7. Charge all the electronics to the max every night. Make sure you bring all the cords from home. If the plugs aren't compatible with the outlets where you travel, bring a power strip from home so you only need one adapter. Bring a compact recharger as well.
6. One parent is always more absent-minded than the other. The less absent-minded one should keep track of the indispensables (passports, documents, electronics) and make sure all the bags make it back to the car on every departure.
5. Travel requires both parents to make some sacrifices and compromises. This is not a time for trying to win arguments or take stands.
4. Diapers: Find the best quality at the best price as soon as you have your car and buy as many as you have room for in the trunk. Buy more well before running out.
3. Milk: Both parents should know how much milk is left at all times. Buy more before you're down to the last liter. Figure out if your kids will drink the UHT (room temperature) milk that is popular outside of the US because it will make life a lot easier if they do.
2. Ensuring the health and safety of your kids is vastly more important than anything else about your journey. Traveling isn't dangerous, but being out of your familiar environment means you might not recognize some risks. Keep a close eye on your kids and examine every place you stay for hidden hazards.
1. Already know that you enjoy the process of doing all day activities as a family before you leave, not just the idea of doing things as a family. If your spouse or kids drive you nuts at home, traveling will only make it worse.
There's probably more I could add here. We have always brought our own car seats because once they're latched in the rental car we don't have to worry about them again until we get back to the airport for the return trip. This also means we can take cabs to and from our home airport, don't have to pay outrageous car seat rental fees, and have our familiar comfortable car seats rather than roll the dice on what the rental company gives us. Of course, taking a trip where we only had the car for part of the journey would make bringing our own car seats impossible. With regards to strollers, we've tried two single strollers and one double stroller. The double stroller has the advantage that only one parent can handle all toddler transportation, but it can be very hard to manipulate through markets and crowded areas and hard to carry up stairs. Now that our daughter walks more, we've decided to take one single stroller and two carriers. Ian and Cleo can trade off riding in the stroller, and I can carry the other on my back if he/she isn't walking. For those occasions when we can't use a stroller at all, we'll have both carriers. It's important to experiment with different carriers before you travel and figure out how to set it up comfortably for you and your child. It also helps to know how long you can carry your child before your back starts to feel like it's breaking.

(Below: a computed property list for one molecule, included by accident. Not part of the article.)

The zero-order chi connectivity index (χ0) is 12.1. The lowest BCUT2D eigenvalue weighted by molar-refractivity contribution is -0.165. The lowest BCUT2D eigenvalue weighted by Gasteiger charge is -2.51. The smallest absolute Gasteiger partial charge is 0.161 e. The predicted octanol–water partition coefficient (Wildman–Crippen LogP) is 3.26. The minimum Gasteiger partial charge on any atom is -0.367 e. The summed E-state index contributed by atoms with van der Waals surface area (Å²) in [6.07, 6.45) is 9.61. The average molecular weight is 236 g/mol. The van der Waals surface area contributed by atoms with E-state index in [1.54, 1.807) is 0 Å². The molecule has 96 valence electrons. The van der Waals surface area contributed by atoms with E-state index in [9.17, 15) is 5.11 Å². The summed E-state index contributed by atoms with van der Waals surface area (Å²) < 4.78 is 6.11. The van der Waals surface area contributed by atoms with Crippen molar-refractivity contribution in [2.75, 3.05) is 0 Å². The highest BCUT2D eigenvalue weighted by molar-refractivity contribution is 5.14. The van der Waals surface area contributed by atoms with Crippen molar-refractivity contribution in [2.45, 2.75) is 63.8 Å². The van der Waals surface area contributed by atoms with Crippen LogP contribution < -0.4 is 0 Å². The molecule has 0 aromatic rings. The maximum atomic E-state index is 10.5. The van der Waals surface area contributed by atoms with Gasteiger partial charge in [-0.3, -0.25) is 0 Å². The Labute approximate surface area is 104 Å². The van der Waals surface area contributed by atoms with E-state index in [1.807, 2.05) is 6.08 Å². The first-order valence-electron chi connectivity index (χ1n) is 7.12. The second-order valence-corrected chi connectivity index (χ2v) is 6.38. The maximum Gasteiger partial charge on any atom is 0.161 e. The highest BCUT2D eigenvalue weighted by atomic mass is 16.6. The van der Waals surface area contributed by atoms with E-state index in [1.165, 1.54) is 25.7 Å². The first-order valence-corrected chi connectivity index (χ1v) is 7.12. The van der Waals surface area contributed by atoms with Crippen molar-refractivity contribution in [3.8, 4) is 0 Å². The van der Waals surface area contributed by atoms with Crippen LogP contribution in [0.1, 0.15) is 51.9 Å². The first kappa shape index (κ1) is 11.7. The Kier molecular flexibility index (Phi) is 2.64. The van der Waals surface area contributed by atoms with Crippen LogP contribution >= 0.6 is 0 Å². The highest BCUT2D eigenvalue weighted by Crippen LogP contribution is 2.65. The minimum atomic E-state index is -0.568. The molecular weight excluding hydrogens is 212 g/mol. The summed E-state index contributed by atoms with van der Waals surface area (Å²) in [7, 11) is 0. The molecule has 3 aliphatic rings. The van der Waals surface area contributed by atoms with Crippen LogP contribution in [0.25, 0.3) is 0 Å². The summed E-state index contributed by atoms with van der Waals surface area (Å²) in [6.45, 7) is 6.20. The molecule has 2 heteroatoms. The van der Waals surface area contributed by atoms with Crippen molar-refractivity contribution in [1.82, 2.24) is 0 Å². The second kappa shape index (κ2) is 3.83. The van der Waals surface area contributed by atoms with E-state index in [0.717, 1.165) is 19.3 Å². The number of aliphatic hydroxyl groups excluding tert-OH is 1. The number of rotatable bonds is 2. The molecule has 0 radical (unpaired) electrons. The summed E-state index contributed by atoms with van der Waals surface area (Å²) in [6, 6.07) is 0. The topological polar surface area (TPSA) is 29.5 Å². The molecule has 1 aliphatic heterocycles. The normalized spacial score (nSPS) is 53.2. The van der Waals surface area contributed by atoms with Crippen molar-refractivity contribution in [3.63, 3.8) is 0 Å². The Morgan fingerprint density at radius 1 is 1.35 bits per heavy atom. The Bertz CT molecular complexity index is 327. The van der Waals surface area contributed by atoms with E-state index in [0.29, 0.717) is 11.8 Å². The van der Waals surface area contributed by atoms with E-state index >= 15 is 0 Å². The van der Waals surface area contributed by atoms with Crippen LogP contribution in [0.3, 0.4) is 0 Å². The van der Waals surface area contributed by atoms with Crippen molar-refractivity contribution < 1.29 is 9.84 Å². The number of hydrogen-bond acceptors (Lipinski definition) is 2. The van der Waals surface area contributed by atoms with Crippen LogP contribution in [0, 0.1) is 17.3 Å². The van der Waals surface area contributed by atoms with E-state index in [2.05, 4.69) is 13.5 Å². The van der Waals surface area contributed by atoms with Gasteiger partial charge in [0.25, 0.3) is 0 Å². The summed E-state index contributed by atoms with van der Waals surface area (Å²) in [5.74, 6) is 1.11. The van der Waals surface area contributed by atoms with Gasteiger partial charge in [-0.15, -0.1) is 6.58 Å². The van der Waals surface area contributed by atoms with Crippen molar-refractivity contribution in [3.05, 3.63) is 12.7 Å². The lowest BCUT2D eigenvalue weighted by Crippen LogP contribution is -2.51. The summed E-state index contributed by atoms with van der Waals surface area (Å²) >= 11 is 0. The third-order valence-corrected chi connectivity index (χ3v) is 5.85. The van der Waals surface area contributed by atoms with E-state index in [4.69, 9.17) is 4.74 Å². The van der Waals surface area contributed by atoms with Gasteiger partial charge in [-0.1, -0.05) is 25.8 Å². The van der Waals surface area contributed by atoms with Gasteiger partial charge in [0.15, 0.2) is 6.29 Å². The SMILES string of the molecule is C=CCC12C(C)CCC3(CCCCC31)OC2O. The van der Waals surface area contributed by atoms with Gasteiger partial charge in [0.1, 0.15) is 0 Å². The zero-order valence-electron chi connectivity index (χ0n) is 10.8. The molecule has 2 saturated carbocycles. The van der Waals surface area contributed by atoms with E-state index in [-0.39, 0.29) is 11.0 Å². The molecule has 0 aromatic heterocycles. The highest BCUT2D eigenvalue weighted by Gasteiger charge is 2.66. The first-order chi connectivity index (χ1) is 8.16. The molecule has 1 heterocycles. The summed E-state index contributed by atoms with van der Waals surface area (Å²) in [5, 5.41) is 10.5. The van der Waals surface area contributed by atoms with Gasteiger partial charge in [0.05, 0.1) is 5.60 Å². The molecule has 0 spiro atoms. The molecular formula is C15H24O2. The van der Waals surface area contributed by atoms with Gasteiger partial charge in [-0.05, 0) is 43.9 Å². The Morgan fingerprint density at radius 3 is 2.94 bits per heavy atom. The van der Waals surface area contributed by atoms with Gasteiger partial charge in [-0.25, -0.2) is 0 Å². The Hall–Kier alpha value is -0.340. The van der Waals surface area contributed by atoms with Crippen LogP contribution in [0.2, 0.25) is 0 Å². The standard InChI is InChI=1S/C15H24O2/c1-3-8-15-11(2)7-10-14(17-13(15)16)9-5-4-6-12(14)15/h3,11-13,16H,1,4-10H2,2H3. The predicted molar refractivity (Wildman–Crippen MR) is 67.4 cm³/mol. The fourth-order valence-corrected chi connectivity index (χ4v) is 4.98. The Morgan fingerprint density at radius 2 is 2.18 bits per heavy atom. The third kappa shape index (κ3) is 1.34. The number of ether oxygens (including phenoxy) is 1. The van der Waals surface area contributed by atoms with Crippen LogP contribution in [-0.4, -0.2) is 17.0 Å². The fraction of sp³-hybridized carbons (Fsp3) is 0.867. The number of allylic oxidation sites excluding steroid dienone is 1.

Of course, now that we've had this travel experience, the only thing left to do is to try and top it. Towards that end, we've booked all our flights for a 35 day round-the-world trip starting April 1 that will take us to the Bay Area and Napa, followed by Seoul, followed by Mudanjiang and Guangzhou in China, followed by Delhi and Agra in India, followed by a short road trip in the Loire Valley in France. I think if our luck is as good in terms of avoiding logistical problems and minor illnesses as it was in Europe, this trip has the potential to be even better. As long as I have time, I'll try and blog the trip as we go so that my memories will be fresher. Naturally, there's still a lot of planning to do but time-permitting I may make blogs for our other completed family trips including Mexico, Israel, Pacific Northwest, England, Iberia, and round-the-world 2012. Who knows, eventually I may keep going back in time until I get to our first trip together to Paris in summer of 2008, although that's about 25 trips ago. I think if I get to that point I can safely consider myself a travel writer.